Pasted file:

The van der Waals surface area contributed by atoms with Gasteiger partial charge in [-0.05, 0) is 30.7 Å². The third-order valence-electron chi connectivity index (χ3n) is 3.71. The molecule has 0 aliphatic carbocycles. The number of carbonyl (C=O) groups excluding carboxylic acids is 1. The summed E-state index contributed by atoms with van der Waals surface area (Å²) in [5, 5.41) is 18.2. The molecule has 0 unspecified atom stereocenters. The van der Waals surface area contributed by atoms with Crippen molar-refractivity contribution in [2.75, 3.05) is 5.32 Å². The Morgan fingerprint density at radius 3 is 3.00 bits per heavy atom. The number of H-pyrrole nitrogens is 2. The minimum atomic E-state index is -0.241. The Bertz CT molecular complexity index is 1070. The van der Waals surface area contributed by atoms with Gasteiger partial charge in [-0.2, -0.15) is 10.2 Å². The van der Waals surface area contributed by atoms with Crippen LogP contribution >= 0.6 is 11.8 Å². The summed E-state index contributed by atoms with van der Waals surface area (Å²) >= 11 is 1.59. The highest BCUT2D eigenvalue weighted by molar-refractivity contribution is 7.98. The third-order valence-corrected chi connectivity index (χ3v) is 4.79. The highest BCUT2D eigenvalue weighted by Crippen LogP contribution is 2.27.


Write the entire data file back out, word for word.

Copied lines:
The van der Waals surface area contributed by atoms with Gasteiger partial charge in [-0.05, 0) is 30.7 Å². The third-order valence-electron chi connectivity index (χ3n) is 3.71. The molecule has 0 aliphatic carbocycles. The number of carbonyl (C=O) groups excluding carboxylic acids is 1. The summed E-state index contributed by atoms with van der Waals surface area (Å²) in [5, 5.41) is 18.2. The molecule has 0 unspecified atom stereocenters. The van der Waals surface area contributed by atoms with Crippen molar-refractivity contribution in [2.75, 3.05) is 5.32 Å². The Morgan fingerprint density at radius 3 is 3.00 bits per heavy atom. The number of H-pyrrole nitrogens is 2. The minimum atomic E-state index is -0.241. The Bertz CT molecular complexity index is 1070. The van der Waals surface area contributed by atoms with Gasteiger partial charge in [-0.2, -0.15) is 10.2 Å². The van der Waals surface area contributed by atoms with Crippen LogP contribution >= 0.6 is 11.8 Å². The summed E-state index contributed by atoms with van der Waals surface area (Å²) >= 11 is 1.59. The highest BCUT2D eigenvalue weighted by molar-refractivity contribution is 7.98. The third-order valence-corrected chi connectivity index (χ3v) is 4.79. The highest BCUT2D eigenvalue weighted by Crippen LogP contribution is 2.27.